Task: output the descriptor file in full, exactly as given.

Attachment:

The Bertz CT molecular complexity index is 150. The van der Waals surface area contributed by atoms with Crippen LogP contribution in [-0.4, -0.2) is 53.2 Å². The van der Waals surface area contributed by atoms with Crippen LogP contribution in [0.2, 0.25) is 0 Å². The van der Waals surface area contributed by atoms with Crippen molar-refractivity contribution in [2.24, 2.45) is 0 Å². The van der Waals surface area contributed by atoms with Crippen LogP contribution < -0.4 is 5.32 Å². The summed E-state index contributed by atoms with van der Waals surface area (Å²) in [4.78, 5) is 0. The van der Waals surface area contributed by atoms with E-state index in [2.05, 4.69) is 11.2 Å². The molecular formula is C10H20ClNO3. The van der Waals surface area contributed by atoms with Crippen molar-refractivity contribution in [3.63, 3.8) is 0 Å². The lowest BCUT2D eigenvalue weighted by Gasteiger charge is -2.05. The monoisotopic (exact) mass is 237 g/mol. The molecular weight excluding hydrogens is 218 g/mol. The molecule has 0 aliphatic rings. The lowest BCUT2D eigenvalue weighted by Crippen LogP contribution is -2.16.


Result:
The Bertz CT molecular complexity index is 150. The van der Waals surface area contributed by atoms with Crippen LogP contribution in [-0.4, -0.2) is 53.2 Å². The van der Waals surface area contributed by atoms with Crippen LogP contribution in [0.2, 0.25) is 0 Å². The van der Waals surface area contributed by atoms with Crippen molar-refractivity contribution in [2.24, 2.45) is 0 Å². The van der Waals surface area contributed by atoms with Crippen LogP contribution < -0.4 is 5.32 Å². The summed E-state index contributed by atoms with van der Waals surface area (Å²) in [4.78, 5) is 0. The van der Waals surface area contributed by atoms with E-state index in [2.05, 4.69) is 11.2 Å². The molecular formula is C10H20ClNO3. The van der Waals surface area contributed by atoms with Crippen molar-refractivity contribution in [3.63, 3.8) is 0 Å². The lowest BCUT2D eigenvalue weighted by Gasteiger charge is -2.05. The monoisotopic (exact) mass is 237 g/mol. The molecular weight excluding hydrogens is 218 g/mol. The molecule has 0 aliphatic rings. The lowest BCUT2D eigenvalue weighted by Crippen LogP contribution is -2.16.